GoliathGrouper, Snapper, Shark Leader Rig 6-16 oz 14/0 – 18/0 hooks. The 400lb mono acts as a shock leader and it has superior abrasion resistance.
As an Amazon Associate when you buy through links on our site, we earn from qualifying purchases. It’s important to remember that leaders should be as long as possible without affecting casting performance.
Back during the Blacktop Challenge my good friend and tournament director Josh Jorgensen insisted that I had to visit him when the big Goliath were in. This coupled with Sic Guides, a Strata Bay 360 degree swivel tip, and a hydraulic grip, so I could rail the blank if needed under extreme pressure I was in belief I had built a monster stopper for sure.
Knowing that grouper and most other bottom fish seek comfort in structure when the feel threatened, we need to account for the fact that there will be break-offs in our decision for how we make our leader assemblies. Remember that casting this rig will be a challenge, don’t worry too much about distance, usually they’re feeding closer to the pier than you think.
Generally, groupers aren't as leader-shy as snappers, plus they're more likely to dive directly into structure and part the leader. They’re also a popular meeting place for hordes of feeding sea predators that will chew their way through a swimming smorgasbord.
The most manageable bottom rig to set up requires a circle hook, an egg sinker, and an abrasion-resistant leader material. However, if you want access to everything that’s weaving in and out of the pylons, aside from your regular tackle, you’re going to need a few things that you might not have.
After studying some of Josh’s videos across YouTube on his Blackish channel I knew I was in for a challenge. The main reason we recommend the long rod length is so you have a little more chance to keep them out of the pylons in the first place.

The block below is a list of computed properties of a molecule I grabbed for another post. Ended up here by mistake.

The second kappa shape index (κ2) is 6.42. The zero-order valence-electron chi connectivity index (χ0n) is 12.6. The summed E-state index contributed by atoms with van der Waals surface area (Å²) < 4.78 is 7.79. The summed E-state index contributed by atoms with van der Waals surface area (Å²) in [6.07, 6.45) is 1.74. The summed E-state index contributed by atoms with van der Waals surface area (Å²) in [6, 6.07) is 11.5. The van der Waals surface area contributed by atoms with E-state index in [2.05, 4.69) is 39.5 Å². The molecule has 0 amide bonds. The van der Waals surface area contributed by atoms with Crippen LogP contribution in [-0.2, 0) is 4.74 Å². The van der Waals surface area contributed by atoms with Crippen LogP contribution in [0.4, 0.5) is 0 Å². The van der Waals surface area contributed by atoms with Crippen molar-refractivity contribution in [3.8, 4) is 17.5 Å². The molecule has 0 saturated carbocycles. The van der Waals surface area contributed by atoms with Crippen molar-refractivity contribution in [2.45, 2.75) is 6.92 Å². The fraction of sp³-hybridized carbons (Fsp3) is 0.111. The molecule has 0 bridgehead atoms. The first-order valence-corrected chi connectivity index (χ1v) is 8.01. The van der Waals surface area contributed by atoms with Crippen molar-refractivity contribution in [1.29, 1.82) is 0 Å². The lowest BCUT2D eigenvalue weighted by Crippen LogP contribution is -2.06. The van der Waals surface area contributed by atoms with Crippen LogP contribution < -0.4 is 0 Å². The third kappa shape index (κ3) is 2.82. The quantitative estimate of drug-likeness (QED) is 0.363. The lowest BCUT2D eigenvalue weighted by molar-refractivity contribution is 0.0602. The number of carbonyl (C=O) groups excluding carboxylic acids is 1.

A two to four ounce sinkers should be enough and hook size will often be determined by the mouth of the fish you chase. If by chance you catch one, it’s time to panic because the world’s just turned inside out.
Peripherals Part 2: Gaffs & Other Essentials, great piers right around the US coastline, Therefore, they’re attracted to our massive piers, This one has a long handle with a hook that releases from the handle, These gaff styles/methods take a reasonable level of skill, a lot of time is saved by tossing a cast net, Best Rod and Reel Combos For Bass Fishing, Massive Tarpon (On everybody’s bucket list), Giant Jack Crevasse (Too awesome for words). With this combo you’re fishing with huge live baits and targeting absolute monsters.
Another reason I like Star Rods is the fact that they offer a lifetime warranty on their products. OK, you don’t need a fancy trolley to lug your gear out onto the pier.
My grouper rig is simple; it consists of a 6 to an 8-foot-long leader of 300-pound-test monofilament with a 9/0 to 11/0 circle hook. Remember, floor sinks, so make sure to shorten it if you’re casting out and fishing higher in the water column.
Basically here the angler and rod in combination's job is to stop the grouper from making it home. This creates the eddies that shape the seabed, carving troughs, and holes that these sea creatures call home or haven.
It’s pretty tough to address all the likely species because there are many great piers right around the US coastline. Back during the Blacktop Challenge my good friend and tournament director Josh Jorgensen insisted that I had to visit him when the big Goliath were in.
While there are long handle gaffs, few reach 20-plus feet, even those with multiple extension pieces. It allows me to pitch baits out without having to worry about my FG knot getting caught up in roller guides.